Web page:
Japanese snowboarder Ayumu Hirano made history today, becoming the first person to ever land a triple cork on the halfpipe at the Winter Olympics. Executed during his second run in the Men’s halfpipe final, Hirano’s practically perfect performance had NBC’s snowboarding analyst in raptures, confidently predicting a score of 98.
But in a highly controversial decision, the judges only granted Hirano a 91.75, leaving him in second place at the end of the run.
“Uhh, what?” commentator Todd Richards exclaimed when Hirano’s score was announced. “What? Is there a mistake? How did that — wait a minute. There’s no way. There’s no way! A 91.75?”
A former U.S. Olympian and seven-time Winter X Games medalist, Richards has served as a snowboarding commentator at NBC Sports for the past three Winter Olympics. So it’s safe to say he probably knows what he’s talking about.
“As far as I’m concerned, the judges just grenaded all their credibility,” Richards continued. “That run — I’ve been doing this for so long. So long. I know what a good run looks like. I know the ingredients of a winning run. I know when I see the best run that’s ever been done in the halfpipe. Try to tell me where you’re deducting from this run. It’s unbelievable that this is even happening — it’s a travesty, to be completely honest with you. I am irate right now.”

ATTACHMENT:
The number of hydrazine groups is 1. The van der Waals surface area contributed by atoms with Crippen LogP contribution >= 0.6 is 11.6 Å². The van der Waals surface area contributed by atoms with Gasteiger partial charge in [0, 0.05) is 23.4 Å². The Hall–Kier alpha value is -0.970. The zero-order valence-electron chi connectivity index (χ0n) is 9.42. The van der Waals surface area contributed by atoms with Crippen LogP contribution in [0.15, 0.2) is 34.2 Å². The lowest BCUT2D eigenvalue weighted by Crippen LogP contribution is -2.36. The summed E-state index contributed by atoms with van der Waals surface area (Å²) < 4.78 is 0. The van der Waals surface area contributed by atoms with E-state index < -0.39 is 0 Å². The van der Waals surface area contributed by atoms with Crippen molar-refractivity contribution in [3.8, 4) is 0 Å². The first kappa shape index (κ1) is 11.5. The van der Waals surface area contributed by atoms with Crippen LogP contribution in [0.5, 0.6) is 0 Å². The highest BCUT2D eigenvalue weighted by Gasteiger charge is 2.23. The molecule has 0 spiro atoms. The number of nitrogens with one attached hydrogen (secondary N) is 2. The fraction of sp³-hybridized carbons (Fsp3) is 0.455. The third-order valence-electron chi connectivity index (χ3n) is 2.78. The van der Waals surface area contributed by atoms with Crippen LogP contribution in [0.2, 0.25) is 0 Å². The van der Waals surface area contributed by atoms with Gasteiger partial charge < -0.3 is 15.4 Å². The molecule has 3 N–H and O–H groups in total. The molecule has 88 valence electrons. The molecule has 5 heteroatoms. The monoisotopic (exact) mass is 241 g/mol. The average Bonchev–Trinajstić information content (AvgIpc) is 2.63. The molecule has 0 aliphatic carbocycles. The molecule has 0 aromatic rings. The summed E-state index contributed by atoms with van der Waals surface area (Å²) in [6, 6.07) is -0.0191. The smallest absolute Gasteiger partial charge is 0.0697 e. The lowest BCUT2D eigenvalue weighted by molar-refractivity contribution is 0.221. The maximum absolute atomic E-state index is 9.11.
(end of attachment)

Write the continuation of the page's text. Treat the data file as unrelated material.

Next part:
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Hirano’s historic triple cork wasn’t the only impressive element in his extremely clean run, so it’s hard to know why his score wasn’t as high as Richards expected. Video of Richards’ disbelief quickly went viral, with everyone from fans to casual observers to a few other snowboarders all decrying the judge’s call — as well as enjoying the passionate commentary.
Hirano later landed another triple cork in his third run, earning a gold-winning score of 96.00 and restoring some justice to the world of snowboarding. But getting a score of 98 on his road to victory would have no doubt made the 23-year-old’s first Olympic gold much sweeter.
“I did what I wanted to do right at the end — I wasn’t able to accept the second run’s score,” said Hirano after his gold-winning run. “But I managed to express my anger well at the end.”
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